Why haven't credit card rates fallen like other rates?
July 30, 2012
Recent statistics show that Americans are as addicted to debt as ever -- with one notable exception. Credit card debt has declined in the years since the Great Recession began, and a look at credit card interest rates makes it easy to see why people have shied away from them.
Credit card rates have been slow to join the trend toward sharply lower rates in recent years. In fact, relative to inflation, some credit card rates are actually higher now than they were in 2007, the year before the recession began.
Credit cards refuse to move with the times
Viewed in isolation, credit card rates might seem to have gotten cheaper. According to data from the Federal Reserve, between 2007 and the end of the first quarter of 2012, the average rate on all credit cards dropped by 0.96 percent, to 12.34 percent. The average rate for customers who were actually paying interest (as opposed to those customers who pay off their balances every month) dropped even farther, falling by 1.64 percent to 13.04 percent.
So far so good -- falling interest rates are usually a clear win for consumers when it comes to borrowing. However, putting those rate declines into context shows they might not be such a bargain after all.
At the end of 2007, the year-over-year inflation rate was 4.1 percent. By the first quarter of 2012, it was down to 2.7 percent, a drop of 1.4 percent. This exceeds the average rate decline for all credit cards, meaning that they are now more expensive on an inflation-adjusted basis. The rate drop for consumers currently paying interest was a little larger, but on an inflation-adjusted basis, this rate has dropped just a fraction of 1 percent.
Consider this in the context of other rate declines over the same period: 48-month car loan rates dropped by 2.7 percent over the same period. 30-year mortgage rates dropped by 2.75 percent. Relative to the broader interest rate trend, credit card rates have not come down nearly as much.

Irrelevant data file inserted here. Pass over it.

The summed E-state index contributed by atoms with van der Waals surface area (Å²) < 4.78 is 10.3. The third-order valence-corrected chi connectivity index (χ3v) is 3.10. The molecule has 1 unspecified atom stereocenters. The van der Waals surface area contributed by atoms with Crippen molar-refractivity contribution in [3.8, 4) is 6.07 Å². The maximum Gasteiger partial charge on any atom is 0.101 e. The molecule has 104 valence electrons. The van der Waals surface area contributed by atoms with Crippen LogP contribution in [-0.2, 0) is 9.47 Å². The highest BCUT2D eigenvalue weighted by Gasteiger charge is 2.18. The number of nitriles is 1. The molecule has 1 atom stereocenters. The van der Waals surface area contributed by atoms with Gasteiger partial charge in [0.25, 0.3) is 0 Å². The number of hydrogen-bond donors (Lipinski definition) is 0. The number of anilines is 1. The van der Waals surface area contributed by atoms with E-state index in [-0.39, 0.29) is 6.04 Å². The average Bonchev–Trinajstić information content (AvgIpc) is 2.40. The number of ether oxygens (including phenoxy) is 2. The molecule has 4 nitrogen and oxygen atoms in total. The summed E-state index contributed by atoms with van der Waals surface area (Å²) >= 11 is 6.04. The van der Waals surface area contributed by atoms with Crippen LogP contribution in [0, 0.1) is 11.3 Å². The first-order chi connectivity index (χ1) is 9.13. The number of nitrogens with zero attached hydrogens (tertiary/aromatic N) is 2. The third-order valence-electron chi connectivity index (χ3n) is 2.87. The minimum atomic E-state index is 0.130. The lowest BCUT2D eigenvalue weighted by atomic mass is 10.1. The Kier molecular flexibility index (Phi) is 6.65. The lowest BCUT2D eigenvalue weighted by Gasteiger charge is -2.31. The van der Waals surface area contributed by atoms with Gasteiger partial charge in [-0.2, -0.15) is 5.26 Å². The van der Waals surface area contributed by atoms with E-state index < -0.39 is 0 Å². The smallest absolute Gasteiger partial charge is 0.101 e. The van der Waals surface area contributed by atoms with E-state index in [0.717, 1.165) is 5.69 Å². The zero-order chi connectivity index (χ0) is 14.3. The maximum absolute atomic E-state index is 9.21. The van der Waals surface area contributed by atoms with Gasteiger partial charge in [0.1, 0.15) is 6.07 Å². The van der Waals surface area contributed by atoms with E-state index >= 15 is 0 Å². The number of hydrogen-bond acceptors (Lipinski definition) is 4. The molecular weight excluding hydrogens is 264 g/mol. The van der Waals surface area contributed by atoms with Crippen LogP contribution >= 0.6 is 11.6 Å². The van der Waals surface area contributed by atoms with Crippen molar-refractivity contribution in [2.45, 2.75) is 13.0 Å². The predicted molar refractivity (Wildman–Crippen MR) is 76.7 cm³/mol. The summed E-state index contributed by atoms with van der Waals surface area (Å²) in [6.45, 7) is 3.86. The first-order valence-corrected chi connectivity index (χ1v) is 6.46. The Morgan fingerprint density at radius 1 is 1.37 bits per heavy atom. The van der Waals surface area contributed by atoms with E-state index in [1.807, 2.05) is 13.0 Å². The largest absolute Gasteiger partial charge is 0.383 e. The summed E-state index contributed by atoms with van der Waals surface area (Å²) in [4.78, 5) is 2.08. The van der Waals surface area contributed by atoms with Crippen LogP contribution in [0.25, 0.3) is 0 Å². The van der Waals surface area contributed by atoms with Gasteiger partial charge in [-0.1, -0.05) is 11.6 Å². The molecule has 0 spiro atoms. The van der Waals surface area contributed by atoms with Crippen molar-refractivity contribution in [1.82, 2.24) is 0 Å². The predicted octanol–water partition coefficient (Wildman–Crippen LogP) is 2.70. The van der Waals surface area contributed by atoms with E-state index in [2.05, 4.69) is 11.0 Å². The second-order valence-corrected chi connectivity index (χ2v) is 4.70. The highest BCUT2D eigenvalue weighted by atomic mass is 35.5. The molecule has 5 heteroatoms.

This appears to be reflected in the choices consumers are making about debt. Although total consumer debt is up since 2007, credit card debt is actually down. The bad news is that consumers are still taking on debt in record amounts; the good news is they are at least making rational decisions about seeking relatively cheaper forms of debt.
Minimizing your credit card expense
To follow this rational example, here are some things you can do to minimize your credit card costs:
- Use alternative forms of debt. If a car loan, home-equity loan or other borrowing option is a cheaper way to fund your purchase, then leave your card in your wallet.
- Shift your balances to the cheapest cards. Know which cards in your wallet carry the highest interest rates. Repay those first, and try to use the cheapest ones instead in the future.
- Shop for better credit card rates. The credit card industry is competitive, so keep an eye out for a better deal. The best low-interest cards may lack some of the rewards perks of other cards, but they're likely to cost you less in the long run.
- Pay off your balances every month you can. The best way to save on interest is to pay off your card balance each month before finance charges can accrue.
Lastly, you should never take on debt without having a realistic plan for how to repay it. While the above steps can make credit card use more affordable, they are no substitute for living within your means.